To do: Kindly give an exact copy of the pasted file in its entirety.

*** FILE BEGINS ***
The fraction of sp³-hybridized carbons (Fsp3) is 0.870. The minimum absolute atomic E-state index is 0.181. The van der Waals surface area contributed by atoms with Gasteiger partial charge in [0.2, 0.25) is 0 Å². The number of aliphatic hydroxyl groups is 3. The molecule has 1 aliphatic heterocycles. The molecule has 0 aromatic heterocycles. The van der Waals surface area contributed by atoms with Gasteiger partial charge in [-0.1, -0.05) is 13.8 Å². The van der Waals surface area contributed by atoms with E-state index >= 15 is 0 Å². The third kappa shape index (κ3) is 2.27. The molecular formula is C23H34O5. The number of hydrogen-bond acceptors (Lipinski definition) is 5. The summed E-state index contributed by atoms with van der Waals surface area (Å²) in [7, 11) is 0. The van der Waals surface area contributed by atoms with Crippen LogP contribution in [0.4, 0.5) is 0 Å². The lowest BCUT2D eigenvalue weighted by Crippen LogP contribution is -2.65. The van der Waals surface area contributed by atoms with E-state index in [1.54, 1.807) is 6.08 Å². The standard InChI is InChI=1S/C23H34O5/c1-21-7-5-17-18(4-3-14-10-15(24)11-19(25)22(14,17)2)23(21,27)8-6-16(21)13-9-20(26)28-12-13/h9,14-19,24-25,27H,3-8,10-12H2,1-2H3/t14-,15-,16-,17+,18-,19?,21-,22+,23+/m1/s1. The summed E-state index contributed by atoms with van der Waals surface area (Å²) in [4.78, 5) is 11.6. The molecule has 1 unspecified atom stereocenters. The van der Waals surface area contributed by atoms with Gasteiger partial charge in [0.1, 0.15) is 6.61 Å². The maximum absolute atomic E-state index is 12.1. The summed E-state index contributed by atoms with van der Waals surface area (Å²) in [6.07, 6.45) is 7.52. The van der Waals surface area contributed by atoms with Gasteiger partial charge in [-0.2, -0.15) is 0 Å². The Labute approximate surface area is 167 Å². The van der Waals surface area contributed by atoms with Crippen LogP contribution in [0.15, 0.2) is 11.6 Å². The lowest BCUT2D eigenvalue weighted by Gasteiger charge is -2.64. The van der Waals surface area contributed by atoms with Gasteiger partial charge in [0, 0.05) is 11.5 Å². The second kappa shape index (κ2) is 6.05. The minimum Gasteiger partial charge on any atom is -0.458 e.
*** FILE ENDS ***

The fraction of sp³-hybridized carbons (Fsp3) is 0.870. The minimum absolute atomic E-state index is 0.181. The van der Waals surface area contributed by atoms with Gasteiger partial charge in [0.2, 0.25) is 0 Å². The number of aliphatic hydroxyl groups is 3. The molecule has 1 aliphatic heterocycles. The molecule has 0 aromatic heterocycles. The van der Waals surface area contributed by atoms with Gasteiger partial charge in [-0.1, -0.05) is 13.8 Å². The van der Waals surface area contributed by atoms with E-state index >= 15 is 0 Å². The third kappa shape index (κ3) is 2.27. The molecular formula is C23H34O5. The number of hydrogen-bond acceptors (Lipinski definition) is 5. The summed E-state index contributed by atoms with van der Waals surface area (Å²) in [7, 11) is 0. The van der Waals surface area contributed by atoms with Crippen LogP contribution in [0.4, 0.5) is 0 Å². The lowest BCUT2D eigenvalue weighted by Crippen LogP contribution is -2.65. The van der Waals surface area contributed by atoms with E-state index in [1.54, 1.807) is 6.08 Å². The standard InChI is InChI=1S/C23H34O5/c1-21-7-5-17-18(4-3-14-10-15(24)11-19(25)22(14,17)2)23(21,27)8-6-16(21)13-9-20(26)28-12-13/h9,14-19,24-25,27H,3-8,10-12H2,1-2H3/t14-,15-,16-,17+,18-,19?,21-,22+,23+/m1/s1. The summed E-state index contributed by atoms with van der Waals surface area (Å²) in [4.78, 5) is 11.6. The molecule has 1 unspecified atom stereocenters. The van der Waals surface area contributed by atoms with Gasteiger partial charge in [0.1, 0.15) is 6.61 Å². The maximum absolute atomic E-state index is 12.1. The summed E-state index contributed by atoms with van der Waals surface area (Å²) in [6.07, 6.45) is 7.52. The van der Waals surface area contributed by atoms with Gasteiger partial charge in [-0.2, -0.15) is 0 Å². The Labute approximate surface area is 167 Å². The van der Waals surface area contributed by atoms with Crippen LogP contribution in [0.15, 0.2) is 11.6 Å². The lowest BCUT2D eigenvalue weighted by Gasteiger charge is -2.64. The van der Waals surface area contributed by atoms with Gasteiger partial charge in [0, 0.05) is 11.5 Å². The second kappa shape index (κ2) is 6.05. The minimum Gasteiger partial charge on any atom is -0.458 e.